While Microsoft labors to figure out whether more features need to be dropped to get Longhorn, its next version of Windows, out the door by the end of next year, it’s a little odd to realize that there have been six major releases of Mac OS X. Six? Well, the conventional wisdom has it that the first release occurred in March, 2001, version 10.0, code-named Cheetah. But let’s not forget the Public Beta, which came out in September, 2000. Sure, it wasn’t very fast and lacked many of the features we take for granted today, but it proved to the skeptics that a successor to the venerable Mac OS was at hand, and that was a major psychological boost.
No, I’m not going to cover the history, the road from Rhapsody to Mac OS X and, finally, to Tiger. Instead I’m going to talk about the shortcomings of simplicity. I still get occasional letters from readers about problems with Mac OS X, but I’m forced to ask “which version” before I can help. Lest we forget, there are still lots of Macs with 10.0 or 10.1, also known as Puma, out there in the wilderness. Many of these Macs were used strictly in Mac OS 9 mode, until the owner decided to give that “other” system a try, assuming some of the files weren’t deleted by accident.
Clearly this can make things a little complicated, because every question may breed two extra questions. It’s not enough to know someone has, say, 10.3, because of all those sub-versions, ending in 10.3.9. Each of these releases has its own quirks, and not everyone went through all the updates. This may seem strange if you’re well-connected and have broadband Internet access, but don’t forget that tens of millions of people in this country still use dial-up, and retrieving updates upwards of 40MB in size is downright painful. Many just don’t bother, so they are forced to endure bugs that have long-since been solved.
It sure doesn’t make it easy to be helpful. Usually I just ask the reader to at least try to get those maintenance updates, even if they have to persuade a dealer or a friend to dub a copy onto a CD, or, if necessary, just go out and buy the latest upgrade package (assuming their Mac can run it).
Before you argue that it’s simpler on the Windows platform, since each major upgrade has a distinct name, the same has been true with Mac OS X since Jaguar, or 10.2, came about in 2002. In fact, Mac OS X is usually referred to these days by its feline designation these days and Apple has to be commended for that move, even if it was essentially a marketing maneuver.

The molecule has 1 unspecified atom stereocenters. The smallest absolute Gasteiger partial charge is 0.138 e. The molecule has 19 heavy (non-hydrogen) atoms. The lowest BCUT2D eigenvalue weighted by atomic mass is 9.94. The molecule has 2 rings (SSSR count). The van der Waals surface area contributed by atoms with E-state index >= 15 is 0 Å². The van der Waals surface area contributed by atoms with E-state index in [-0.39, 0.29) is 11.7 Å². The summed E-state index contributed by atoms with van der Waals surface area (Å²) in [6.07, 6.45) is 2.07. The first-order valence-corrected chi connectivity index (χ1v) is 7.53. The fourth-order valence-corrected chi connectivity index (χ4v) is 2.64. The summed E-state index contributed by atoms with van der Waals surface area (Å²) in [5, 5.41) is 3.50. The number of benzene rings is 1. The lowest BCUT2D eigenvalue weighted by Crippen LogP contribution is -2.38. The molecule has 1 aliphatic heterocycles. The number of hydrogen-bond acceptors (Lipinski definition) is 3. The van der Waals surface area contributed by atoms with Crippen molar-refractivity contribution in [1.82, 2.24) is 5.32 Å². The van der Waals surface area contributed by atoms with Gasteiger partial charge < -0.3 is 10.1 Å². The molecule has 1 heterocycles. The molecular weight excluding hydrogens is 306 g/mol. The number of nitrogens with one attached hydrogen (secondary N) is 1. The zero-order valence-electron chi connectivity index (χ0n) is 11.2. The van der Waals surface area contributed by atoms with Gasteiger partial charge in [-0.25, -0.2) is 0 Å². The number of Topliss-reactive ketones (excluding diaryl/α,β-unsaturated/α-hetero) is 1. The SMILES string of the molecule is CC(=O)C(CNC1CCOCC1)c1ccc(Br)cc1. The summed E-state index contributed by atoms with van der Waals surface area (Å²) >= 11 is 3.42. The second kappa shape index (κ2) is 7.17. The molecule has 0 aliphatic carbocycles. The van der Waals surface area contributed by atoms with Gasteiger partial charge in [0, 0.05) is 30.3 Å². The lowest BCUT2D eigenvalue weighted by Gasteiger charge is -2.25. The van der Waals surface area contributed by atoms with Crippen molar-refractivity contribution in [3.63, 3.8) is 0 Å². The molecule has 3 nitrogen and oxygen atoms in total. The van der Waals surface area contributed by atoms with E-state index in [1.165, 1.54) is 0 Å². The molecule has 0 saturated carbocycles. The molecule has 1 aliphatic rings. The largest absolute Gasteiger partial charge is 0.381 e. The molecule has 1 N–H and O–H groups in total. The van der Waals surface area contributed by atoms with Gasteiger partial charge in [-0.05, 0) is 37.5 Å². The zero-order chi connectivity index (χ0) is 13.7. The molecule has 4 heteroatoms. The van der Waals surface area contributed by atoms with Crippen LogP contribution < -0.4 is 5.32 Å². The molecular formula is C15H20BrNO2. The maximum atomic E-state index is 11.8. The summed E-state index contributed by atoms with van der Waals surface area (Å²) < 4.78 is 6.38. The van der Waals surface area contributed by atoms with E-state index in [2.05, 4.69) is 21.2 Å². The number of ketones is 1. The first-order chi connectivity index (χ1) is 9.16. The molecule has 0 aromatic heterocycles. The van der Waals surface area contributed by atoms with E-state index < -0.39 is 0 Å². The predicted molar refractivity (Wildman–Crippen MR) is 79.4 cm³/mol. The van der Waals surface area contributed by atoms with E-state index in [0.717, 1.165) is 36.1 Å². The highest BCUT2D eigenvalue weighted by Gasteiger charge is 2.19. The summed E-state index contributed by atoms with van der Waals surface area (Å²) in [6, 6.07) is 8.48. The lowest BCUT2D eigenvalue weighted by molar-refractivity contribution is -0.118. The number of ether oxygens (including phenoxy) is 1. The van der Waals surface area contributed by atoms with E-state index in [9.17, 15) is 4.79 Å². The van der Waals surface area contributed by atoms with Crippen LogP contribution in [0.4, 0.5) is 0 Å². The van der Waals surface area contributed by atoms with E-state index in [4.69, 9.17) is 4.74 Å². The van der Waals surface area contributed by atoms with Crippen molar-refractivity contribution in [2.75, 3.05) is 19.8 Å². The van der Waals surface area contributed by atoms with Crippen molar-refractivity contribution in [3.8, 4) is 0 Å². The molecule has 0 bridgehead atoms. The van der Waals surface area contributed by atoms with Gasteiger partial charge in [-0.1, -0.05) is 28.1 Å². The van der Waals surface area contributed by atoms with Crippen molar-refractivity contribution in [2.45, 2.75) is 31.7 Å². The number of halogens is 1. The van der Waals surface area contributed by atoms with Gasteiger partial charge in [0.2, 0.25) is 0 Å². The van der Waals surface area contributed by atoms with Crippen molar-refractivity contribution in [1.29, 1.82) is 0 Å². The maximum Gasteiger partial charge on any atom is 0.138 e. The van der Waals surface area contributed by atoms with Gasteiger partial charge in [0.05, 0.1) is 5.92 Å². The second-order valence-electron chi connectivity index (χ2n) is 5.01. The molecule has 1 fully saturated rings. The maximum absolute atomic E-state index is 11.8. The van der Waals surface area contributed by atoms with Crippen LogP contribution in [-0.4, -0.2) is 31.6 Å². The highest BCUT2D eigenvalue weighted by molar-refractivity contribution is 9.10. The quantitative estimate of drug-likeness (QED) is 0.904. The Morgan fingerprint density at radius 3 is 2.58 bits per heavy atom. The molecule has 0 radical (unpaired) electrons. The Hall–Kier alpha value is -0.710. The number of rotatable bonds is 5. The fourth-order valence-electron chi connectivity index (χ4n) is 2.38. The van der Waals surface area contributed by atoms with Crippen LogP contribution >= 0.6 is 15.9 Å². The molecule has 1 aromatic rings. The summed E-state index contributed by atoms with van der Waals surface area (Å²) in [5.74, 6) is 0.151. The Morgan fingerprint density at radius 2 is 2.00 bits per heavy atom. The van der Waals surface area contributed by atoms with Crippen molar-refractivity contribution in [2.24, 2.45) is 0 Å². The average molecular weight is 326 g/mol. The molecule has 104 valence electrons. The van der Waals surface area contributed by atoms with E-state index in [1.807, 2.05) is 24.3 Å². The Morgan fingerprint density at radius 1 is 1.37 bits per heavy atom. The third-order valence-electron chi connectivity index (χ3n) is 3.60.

But all those sub-versions!
In the Windows world, it is actually more complicated. Yes, there’s an SP1 or an SP2, for example, but what about all those security patches? The average Windows user wouldn’t readily know which ones were applied, so it’s no simpler on the other side of the universe.
What about the hardware? Well, it’s true that Apple makes it complex by trying to be simple. You own a Power Mac G4? All right, which one? No, you can’t tell by the product’s label, since there’s nothing to indicate that it is, for example, the Mirrored Drive Doors version unless you understand the visual distinction. But which MDD? There were two, with the 2003 variation being the last; that one has quieter cooling fans by the way. See what I mean? Well, actually you can identify the exact model by its part number, so the first MDD Power Mac is model M8570.
At least you know what a Dell Dimension 3000 is, right? Not so fast! There are lots of ways to customize that model with various versions of the Pentium 4, hard drives, optical drives and so on and so forth. Visually they all present the same ugly face, so if you thought figuring out which Power Mac G4 you have is difficult, try coping with that Dell. Sure, you could, I suppose, dig out that original invoice, or launch the System Information application, and just call your local PC guru to figure out what all that stuff means.
But then I suppose it’s just as hard to tell a 2002 VW Passat GLX from the 2003 model, without checking the sticker, if you still have it, or the order form. And that’s true for many vehicle models that don’t change significantly from year to year.
In short, Apple isn’t the only guilty party here. Too many companies make it difficult for normal people to figure out which model they really have. But Apple is supposed to set an example, the computer that just works, with the most advanced operating system on the planet.
But there are solutions at hand that Apple might consider. One is to put a tiny sticker in an easily accessible location that identifies the precise model designation. And when you boot Mac OS X, wouldn’t it be great to see the actual version listed during the startup process? None of this is all that hard to implement, and I can’t see where it would affect Apple’s bottom line. It would probably help, since it would reduce support costs, simply because the technical support person doesn’t have to waste time instructing the caller how to figure out which Mac they have. Or maybe I’m the only one who really cares.
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